New Delhi: Three recent developments in the banking sector may shed some light on the contrast in priority given to the large corporates and the Micro, Small and Medium Enterprises (MSMEs).
While the capital markets regulator reviews corporate borrowing limits, MSMEs grapple with loan rejection challenges. The developments come amid another news on the banking sector – that banks have written off bad loans worth Rs 14.56 lakh crore in the last nine financial years starting 2014-15.
The top 50 wilful defaulters – including Gitanjali Gems, Era Infra Engineering Limited, REI Agro Limited and ABG Shipyard Limited – owe Rs 87,295 crore to banks and financial institutions.
In the end, who pays for cronyism: the taxpayer.
Raising borrowing threshold for large corporates
The Securities and Exchange Board of India (SEBI) on Thursday, August 10 proposed to raise the borrowing threshold for large corporates to Rs 500 crore from the current Rs 100 crore.
The capital markets regulator has also proposed several other norms such as removing the 0.2% penalty on large corporates for any shortfall in their incremental borrowings.
According to the present norms, large corporates are required to raise 25% of their incremental borrowings in a financial year by issuing debt securities, Business Standard reported. A penalty of 0.2% of the shortfall is to be levied in case of not meeting the threshold.
Apart from increasing the outstanding long-term borrowing threshold to Rs 500 crore or above for eligibility as a large corporate, SEBI has removed the requirement of credit rating for the same.
Under the current rules, large corporates are those that need to have an outstanding long-term borrowing of at least Rs 100 crore; a credit rating of ‘AA’; and a target to finance themselves with long-term borrowings (above one year).
Raising funds from banks and financial institutions is a cost-effective option. Raising funds from debt securities, however, is costly because the borrowing cost is high, due to tightening liquidity and hikes in the benchmark rate.
Around one-third of the identified large corporates did not raise the minimum 25% of their incremental borrowings through issuance of debt securities in the financial year 2021-22, IANS reported.
Meanwhile, large corporates are turning to large banks or foreign banks for their borrowing needs, the Financial Express reported, citing a report from Coalition Greenwich, which is a division of CRISIL.
From 2021 to 2022, the share of Indian corporates working with one of the largest private sector banks for overall corporate banking services increased to 38% from 33% earlier. Over the same period, the share of corporates working with at least one large foreign bank climbed to 21% from 18% earlier, the report showed.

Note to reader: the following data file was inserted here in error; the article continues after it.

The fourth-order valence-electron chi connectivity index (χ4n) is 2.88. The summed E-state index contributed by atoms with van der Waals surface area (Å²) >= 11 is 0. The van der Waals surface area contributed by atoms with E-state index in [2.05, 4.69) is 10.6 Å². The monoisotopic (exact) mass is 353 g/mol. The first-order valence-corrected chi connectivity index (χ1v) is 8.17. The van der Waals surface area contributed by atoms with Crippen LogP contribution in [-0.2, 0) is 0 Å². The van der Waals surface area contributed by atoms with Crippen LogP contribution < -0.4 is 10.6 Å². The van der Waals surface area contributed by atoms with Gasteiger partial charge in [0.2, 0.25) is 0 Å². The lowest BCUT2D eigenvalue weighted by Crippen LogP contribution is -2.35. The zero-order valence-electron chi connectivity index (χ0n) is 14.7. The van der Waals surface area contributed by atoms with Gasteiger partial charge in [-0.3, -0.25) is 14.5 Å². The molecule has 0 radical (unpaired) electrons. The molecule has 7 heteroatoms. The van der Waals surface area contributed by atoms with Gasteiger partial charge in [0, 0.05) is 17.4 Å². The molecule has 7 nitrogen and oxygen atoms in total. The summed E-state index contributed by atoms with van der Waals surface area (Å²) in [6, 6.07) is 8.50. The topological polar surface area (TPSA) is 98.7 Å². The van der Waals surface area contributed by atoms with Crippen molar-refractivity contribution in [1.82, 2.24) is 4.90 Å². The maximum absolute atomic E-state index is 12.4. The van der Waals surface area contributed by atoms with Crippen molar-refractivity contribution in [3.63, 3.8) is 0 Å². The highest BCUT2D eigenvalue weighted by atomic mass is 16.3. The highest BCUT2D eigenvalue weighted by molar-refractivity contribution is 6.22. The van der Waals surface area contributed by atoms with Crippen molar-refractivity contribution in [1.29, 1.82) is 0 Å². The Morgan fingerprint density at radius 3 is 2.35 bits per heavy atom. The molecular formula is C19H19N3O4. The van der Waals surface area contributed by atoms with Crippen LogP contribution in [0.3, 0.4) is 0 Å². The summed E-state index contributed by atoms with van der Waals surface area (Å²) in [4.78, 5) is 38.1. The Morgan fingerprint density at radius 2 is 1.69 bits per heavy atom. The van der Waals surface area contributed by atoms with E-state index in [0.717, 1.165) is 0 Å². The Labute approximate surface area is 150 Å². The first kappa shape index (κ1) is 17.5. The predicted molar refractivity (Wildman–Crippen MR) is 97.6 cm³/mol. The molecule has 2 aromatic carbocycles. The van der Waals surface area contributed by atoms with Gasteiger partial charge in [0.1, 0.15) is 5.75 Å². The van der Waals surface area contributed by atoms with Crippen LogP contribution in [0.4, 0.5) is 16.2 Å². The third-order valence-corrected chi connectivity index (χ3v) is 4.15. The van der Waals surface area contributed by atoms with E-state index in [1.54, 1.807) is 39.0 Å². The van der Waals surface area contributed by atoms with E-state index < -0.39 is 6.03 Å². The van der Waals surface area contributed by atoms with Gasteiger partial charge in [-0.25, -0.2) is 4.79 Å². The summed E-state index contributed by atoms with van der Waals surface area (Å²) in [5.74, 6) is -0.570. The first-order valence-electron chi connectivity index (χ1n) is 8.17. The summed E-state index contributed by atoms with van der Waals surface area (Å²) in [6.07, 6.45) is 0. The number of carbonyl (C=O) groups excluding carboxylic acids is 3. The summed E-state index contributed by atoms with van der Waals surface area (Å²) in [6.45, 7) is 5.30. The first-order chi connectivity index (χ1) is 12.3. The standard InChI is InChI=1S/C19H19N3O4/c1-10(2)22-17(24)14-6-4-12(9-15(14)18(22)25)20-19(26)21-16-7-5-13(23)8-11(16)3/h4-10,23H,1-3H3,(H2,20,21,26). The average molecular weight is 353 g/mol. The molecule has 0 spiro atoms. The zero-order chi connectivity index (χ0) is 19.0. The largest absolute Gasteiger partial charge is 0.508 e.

Also read: Most MSMEs Are Not Even in the Policy Net
Loans to MSMEs
Separately, bank credit growth to Micro, Small and Medium Enterprises (MSMEs) has decelerated on a year-on-year basis in the first three months of the current fiscal, Reserve Bank data showed. This is because risk averse banks are reluctant to lend to small units.
Biz2Credit co-founder and CEO Rohit Arora told PTI that MSMEs in India are facing challenges in obtaining credit from banks and financial institutions due to factors like collateral requirements, limited credit history and high-interest rates.
MSMEs are the backbone of the economy in terms of employment and contribution to the GDP. These enterprise contribute around 30% to the GDP. Moreover, NITI Aayog CEO Amitabh Kant had said that these business are crucial for India to become a $5 trillion economy.
However, MSMEs face the problems of access to long-term credit, delayed payments and heavy debt, every single day, reported BusinessWorld.
Experts told BW that the rise in bad MSME loans in India is due to factors such as the impact of slowing exports, the slowdown in certain global markets, sectors, withdrawal of COVID-19 concessions and rising interest rates.
In March, banks had reached out to the Reserve Bank of India seeking relaxation of bad loans norms for MSMEs.
Banks want that a restructured MSME account under the COVID-19 package be considered NPA from the latest date and not from the date prior to restructuring, the Economic Times reported.
This would give some relief to banks as it would decrease their provisioning burden, the report added.
In January, chief advisor to West Bengal chief minister Mamata Banerjee and finance department, Amit Mitra, had written a letter to finance minister Nirmala Sitharaman saying that loans to 40,000 highly skilled weavers and artisans were denied by the banks.
The letter sought the finance minister’s intervention in easing certain stringent requirements for borrowing by these artisans and weavers.